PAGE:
How to Cook Pinto Beans That Don't Cause Gas

Here's how to cook gas-free pinto beans in a few easy steps (the key is in the soak!).
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Beans are a non-meat protein that is low in fat and high in fiber. You'd think by now someone would have resolved that one little thing that's not so lovable: the embarrassing gas they cause.


High fiber and complex sugars called oligosaccharides are to blame for this problem. Enzymes that encounter these sugars in the digestive tract work overtime to make sure they get digested and, as a result, gas is the side effect, according to the American Chemical Society.

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Incorporating a special hot soak, a presoaking method to help break down the complex sugars in dry pinto beans, can help prevent gas.

Here's how to cook pinto beans so that they're relatively gas-free.

Things You'll Need

  • Pinto beans

  • Large colander

  • Large covered saucepan or slow cooker

  • Spices, herbs and other ingredients

Step 1: Add Beans to Colander

Pour or scoop pinto beans into a large colander. Carefully pick through the beans, removing small stones, sticks, broken beans and any other impurities.


Step 2: Rinse Beans

Rinse and clean the beans while they are still in the colander by using cold running water. Stir or swish the beans constantly, so they all get washed.


Step 3: Add Water

Place the beans in the pan, pot or slow cooker. Add 10 cups of hot water for each pound of pinto beans. Beans will hydrate two or more times their dry size, so use a pot that is large enough to accommodate them.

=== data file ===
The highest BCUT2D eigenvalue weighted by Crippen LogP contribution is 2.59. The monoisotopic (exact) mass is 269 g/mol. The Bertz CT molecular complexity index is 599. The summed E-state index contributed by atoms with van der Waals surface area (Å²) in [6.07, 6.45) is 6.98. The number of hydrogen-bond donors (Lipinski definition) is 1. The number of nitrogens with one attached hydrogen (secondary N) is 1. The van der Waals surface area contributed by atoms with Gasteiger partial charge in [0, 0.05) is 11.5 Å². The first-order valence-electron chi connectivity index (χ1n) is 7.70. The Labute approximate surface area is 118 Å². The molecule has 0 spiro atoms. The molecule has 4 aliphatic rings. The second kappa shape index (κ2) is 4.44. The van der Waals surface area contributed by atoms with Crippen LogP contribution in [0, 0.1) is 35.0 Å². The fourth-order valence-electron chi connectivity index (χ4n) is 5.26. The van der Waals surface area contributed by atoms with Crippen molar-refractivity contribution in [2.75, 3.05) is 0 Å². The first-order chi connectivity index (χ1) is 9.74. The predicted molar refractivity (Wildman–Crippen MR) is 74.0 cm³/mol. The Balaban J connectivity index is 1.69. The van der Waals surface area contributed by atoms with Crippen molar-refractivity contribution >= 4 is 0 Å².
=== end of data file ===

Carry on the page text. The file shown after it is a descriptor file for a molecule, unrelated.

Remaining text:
Ideally, your cooking vessel should never be more than half full.

Step 4: Soak Beans

Slowly bring the beans and hot liquid to a simmering boil and let them boil for 2 or 3 minutes. Remove the pot from heat (or turn off the slow cooker) and cover the container, allowing the beans to soak for at least 1 hour, but ideally for 4 hours.


During this hot soak, you are drawing out indigestible, gas-causing carbohydrates.

Step 5: Cook Beans

Discard the soak water by pouring it down the sink. Cover the beans with fresh water and bring them to a boil. Reduce heat to a simmer and cook until beans are tender but not mushy, which usually takes 2 to 3 hours on your stovetop and 4 to 6 hours in a slow cooker.


Prevent bean skins from bursting by simmering gently and stirring very little.


Don’t add salt, spices or other ingredients until after the cooking phase, because they will go down the drain when all soaking and cooking liquids are discarded. Acidic ingredients, such as tomatoes, lemon juice, wine and vinegar, delay bean softening so they should be added after cooking.

Step 6: Add Flavor

Drain and discard all cooking water when beans are fully cooked and follow your recipe, adding either water or vegetable or chicken broth, spices, herbs and other ingredients. For plain pinto beans, add a sprinkle of sugar and chopped garlic to greatly enhance flavor, per New Mexico State University.


Heat beans to serving temperature.

Tips for Gas-Free Pinto Beans

  • Discard all soaking and cooking water — even if you soak beans two or three times — because the indigestible carbs drawn from the beans during soaking are in the water. Important nutrients will not be lost.
  • You can speed up the cooking time for pinto and other beans by using a pressure cooker.
  • If you're cooking beans for a crowd, note that each pound of dry pinto beans makes 12 half-cup servings after being cooked, so you'll need 8.33 pounds to make 100 servings.
  • When adding fiber to your diet, which is a great idea for gut health, do so gradually. Make one dietary change at a time to give your system time to adjust. This will seriously reduce the amount of indigestion and gas you get.

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